Junior College was a pool of wealth for Middle Tennessee recruiting in 2014, as seven of the nine JUCO members managed to break into the two-deep rotation.
The linebackers were the most prominent and vital group for the class, as three of the front seven defenders entered the season and contributed from the very beginning.
“When you bring junior college guys in, you expect those guys to have a chance to compete for a starting role and make an immediate impact on the football team,” co-defensive coordinator Tyrone Nix said. “I think all the young men that we brought in from the JUCO class a year ago made an impact. Cavellis Luckett, Trey Wafford, those two guys made the biggest impact, but Quay Watts had a role as well and that’s what we expected.”
Junior Trey Wafford enrolled at MTSU with no Division I experience under his belt, but managed to notch nine starts on the season, grabbing 53 tackles, two PBUs and three fumble recoveries. Despite his size at 5-feet 10-inches and 196 pounds, Wafford has solidified himself as a dominant presence on the outside.
“Trey took over the starting role the first game, that had to do with an injury, but most of it had to do with his knowledge, his instinct, his ability to make plays,” Nix said. “You see so many spread teams now that play with five defensive backs maybe six, and [Wafford] is that hybrid guy that can play the run well enough, but also play in pass coverage, so he uses his size to his advantage defensively because he can do multiple things.”
Cavellis Luckett’s junior college success translated to Conference-USA in his first season with the Blue Raiders. The junior earned three starts, and finished fifth on the team in tackles with 57, also adding three TFLs, two sacks and four PBUs. With Christian Henry’s graduation, Luckett should be the starter in the middle of the Middle Tennessee defense for 2015.
Coming on in the later part of the season, junior Quay Watt collected 36 tackles, a TFL and a PBU. He added quality depth on the outside, making numerous plays when his number was called.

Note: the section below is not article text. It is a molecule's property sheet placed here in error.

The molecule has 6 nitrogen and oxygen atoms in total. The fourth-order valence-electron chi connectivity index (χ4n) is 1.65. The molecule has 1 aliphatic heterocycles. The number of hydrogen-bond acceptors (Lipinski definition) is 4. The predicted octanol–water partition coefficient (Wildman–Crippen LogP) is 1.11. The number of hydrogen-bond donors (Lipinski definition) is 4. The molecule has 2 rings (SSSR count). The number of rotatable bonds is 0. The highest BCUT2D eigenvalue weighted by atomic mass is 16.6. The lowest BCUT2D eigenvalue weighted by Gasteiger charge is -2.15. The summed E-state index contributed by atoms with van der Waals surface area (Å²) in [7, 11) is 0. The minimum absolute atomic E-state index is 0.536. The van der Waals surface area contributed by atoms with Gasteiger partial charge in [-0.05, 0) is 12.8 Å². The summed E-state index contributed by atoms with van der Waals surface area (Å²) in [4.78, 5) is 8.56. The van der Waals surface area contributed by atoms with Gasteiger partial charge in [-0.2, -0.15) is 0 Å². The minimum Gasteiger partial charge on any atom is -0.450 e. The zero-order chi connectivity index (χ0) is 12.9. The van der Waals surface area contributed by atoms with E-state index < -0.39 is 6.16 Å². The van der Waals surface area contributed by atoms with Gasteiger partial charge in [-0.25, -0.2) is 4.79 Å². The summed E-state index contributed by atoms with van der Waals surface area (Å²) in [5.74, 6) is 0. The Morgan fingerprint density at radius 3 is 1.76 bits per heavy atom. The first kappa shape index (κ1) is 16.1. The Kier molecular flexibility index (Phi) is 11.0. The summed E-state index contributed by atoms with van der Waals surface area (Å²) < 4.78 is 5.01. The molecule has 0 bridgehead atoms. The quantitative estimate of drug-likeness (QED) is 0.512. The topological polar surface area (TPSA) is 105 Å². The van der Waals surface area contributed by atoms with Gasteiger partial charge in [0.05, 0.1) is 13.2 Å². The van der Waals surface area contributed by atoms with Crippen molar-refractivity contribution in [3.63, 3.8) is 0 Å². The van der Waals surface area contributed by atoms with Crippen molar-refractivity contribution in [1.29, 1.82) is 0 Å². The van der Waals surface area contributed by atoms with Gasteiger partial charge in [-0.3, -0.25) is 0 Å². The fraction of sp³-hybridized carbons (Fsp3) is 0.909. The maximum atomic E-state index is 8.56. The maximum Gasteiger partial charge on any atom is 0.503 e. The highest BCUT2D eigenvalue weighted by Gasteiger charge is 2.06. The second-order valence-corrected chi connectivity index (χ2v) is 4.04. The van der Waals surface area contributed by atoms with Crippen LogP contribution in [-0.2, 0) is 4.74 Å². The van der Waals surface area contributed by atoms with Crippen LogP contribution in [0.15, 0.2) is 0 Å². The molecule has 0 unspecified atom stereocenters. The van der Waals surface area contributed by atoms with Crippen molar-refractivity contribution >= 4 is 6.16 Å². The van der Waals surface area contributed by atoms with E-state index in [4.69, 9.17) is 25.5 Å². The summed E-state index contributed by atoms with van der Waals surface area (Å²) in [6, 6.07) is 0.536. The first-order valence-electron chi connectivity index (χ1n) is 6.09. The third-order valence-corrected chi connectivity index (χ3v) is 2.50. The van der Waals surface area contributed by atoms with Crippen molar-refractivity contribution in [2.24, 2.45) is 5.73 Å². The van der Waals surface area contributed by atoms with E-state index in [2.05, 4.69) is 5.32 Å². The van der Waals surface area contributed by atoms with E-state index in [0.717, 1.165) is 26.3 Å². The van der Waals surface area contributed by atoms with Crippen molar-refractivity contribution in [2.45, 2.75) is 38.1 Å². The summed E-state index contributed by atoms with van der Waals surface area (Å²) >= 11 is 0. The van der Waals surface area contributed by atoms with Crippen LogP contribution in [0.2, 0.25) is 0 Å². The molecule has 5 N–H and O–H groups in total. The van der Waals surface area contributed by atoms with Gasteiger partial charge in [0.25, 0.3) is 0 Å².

“We expect Quay to be an impact player for us somewhere defensively,” Nix said. “Don’t be surprised if he shows up in the secondary because he’s that type of athlete and we’re looking to get our best 11 on the field.”
The Blue Raiders also brought in two junior college defensive backs that were able to touch the field early and often in 2014. While switching between corner and safety, Jordan Frost-Dixon was Kevin Byard’s backup for part of the year, but managed only to rack up six tackles on the year.
Cornerback Jamarcus Howard saw action in only eight games, picking up a mere four tackles. Howard was hampered with injury throughout the year, managing only four tackles on the year. Coach Nix, however, says the rising senior has plenty of potential, but needs to prove himself.
“Jamarcus Howard has the talent and potential to start,” Howard said in an exclusive interview with Sidelines. “Howard’s biggest things is that he needs to stay healthy and utilize every spring practice, every off season workout drill to help him when August comes around.”
While there are exceptions, it’s difficult for a true freshman to come in and make an impact right away. Coach Nix believes junior college players have a leg up on the competition from the very start.
“The biggest thing about these guys is that they all came in midyear,” said Nix on Monday. “The junior college players, they come in for the December signing day. They have a chance to make an impact.”
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